THERE ARE A COUPLE of key pieces of conventional wisdom floating downstream from Washington these days. The first is that a Bush-Kerry race will be very, very close. Bush-Gore close.
The second is that Senator Kerry's anti-war radicalism following his return from service in Vietnam shouldn't--and won't--be an issue in November.
You can believe one of these views, but you cannot hold on to both. If the election really will be a replay of 2000, then every issue that moves even handfuls of voters matters a great deal.
Examples: Florida went for Bush by less than 600 votes, which means that any issue that could change 300 minds flips Florida from red to blue. Iowa went for Gore by 4,144 votes. If Kerry's radicalism still rankles with 2,075 Gore voters, then Iowa slides into the red column.
The preliminary evidence I have gathered via a playing on my radio show of the audio of Kerry's April, 1971 appearance before the Senate Foreign Relations Committee indicates that a large part of the public is very interested in what Kerry did, and that the vast majority of that group holds him in deep contempt because of his actions, and that most of that majority are retired or active duty military. Kerry has his defenders in the military and among the veterans, but everything I have heard or read tells me that the men and women who have worn or are wearing the uniform view Kerry's antiwar activities as profoundly wrong and disqualifying for the presidency.
Kerry's rather desperate posturing on his past radicalism tells us a lot. He wants to turn every question into an attack on his patriotism, a transparent and ineffective dodge. His letter to President Bush earlier this week was also full of the worn melodrama that does not address the crucial aspect of his radical days. "As you well know," Kerry messaged the president, "Vietnam was a very difficult and painful period in our nation's history, and the struggle for our veterans continues. So it has been hard to believe that you would choose to reopen these wounds for your personal political gains."
Of course the president has done nothing of the sort, any more than Dick Cheney has challenged Kerry's patriotism, which was another of Kerry's erratic charges this week.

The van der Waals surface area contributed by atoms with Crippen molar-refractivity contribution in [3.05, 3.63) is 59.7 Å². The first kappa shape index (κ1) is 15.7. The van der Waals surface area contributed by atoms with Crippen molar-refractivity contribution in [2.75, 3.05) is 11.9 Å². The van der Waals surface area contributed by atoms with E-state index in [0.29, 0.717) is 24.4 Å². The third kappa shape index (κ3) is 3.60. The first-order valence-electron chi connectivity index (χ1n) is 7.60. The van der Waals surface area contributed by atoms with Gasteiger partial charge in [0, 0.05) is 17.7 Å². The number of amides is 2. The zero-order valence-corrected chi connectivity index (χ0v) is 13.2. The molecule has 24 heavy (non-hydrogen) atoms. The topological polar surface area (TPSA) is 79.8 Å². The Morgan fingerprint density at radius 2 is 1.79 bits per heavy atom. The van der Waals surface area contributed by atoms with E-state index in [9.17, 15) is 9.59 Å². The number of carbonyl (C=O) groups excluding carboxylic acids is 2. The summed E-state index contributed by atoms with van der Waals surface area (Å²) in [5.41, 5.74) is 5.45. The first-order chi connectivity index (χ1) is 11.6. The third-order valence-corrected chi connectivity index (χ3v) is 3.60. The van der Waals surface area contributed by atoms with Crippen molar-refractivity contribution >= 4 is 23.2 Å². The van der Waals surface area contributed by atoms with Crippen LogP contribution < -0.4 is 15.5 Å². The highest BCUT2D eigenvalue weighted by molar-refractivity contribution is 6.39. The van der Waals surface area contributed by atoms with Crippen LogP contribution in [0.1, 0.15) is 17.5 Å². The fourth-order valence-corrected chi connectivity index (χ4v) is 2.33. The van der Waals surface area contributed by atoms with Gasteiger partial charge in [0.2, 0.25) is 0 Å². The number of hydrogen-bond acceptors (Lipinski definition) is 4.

What is happening is the inevitable eruption of disgust from Vietnam-era soldiers, sailors, airmen, and Marines. More than 2 million men and women served in the Vietnam theater. More than 50,000 died there. Every single one who returned and all who died have families that were directly impacted by the war--mothers, fathers, children, siblings. The number of Americans directly impacted by Vietnam must number over 10,000,000. In American politics, that's a significant number.
Then there the current members of the military, their families, and their supporters. Does Kerry's history matter to them? There is no way to know for sure, but any reasonable observer has to admit that a close election will make this issue among these voters a salient topic.
Some have argued that Kerry's past is past and anyway, Americans vote their futures. Historically, of course, that isn't correct, as Bloody Shirt elections and Watergate babies attest. There are plenty of pundits who would prefer that we not look back at Kerry's votes against the B-2, the Abrams tank, the Patriot missile, the Aegis cruiser and land-based missile defense, much less his salad days with the radicals of the early '70s. In Kerry's testimony to the Senate, he spoke approvingly of the "Indian nation of Alcatraz," the band of radicals who had occupied the island in San Francisco bay--a jarring reminder of the politics of those unhinged days. Kerry was very much a part of the strange doings of those years; there are great numbers of Americans who haven't forgotten.
Hugh Hewitt is the host of The Hugh Hewitt Show, a nationally syndicated radio talkshow, and a contributing writer to The Daily Standard. His new book, In, But Not Of, has just been published by Thomas Nelson.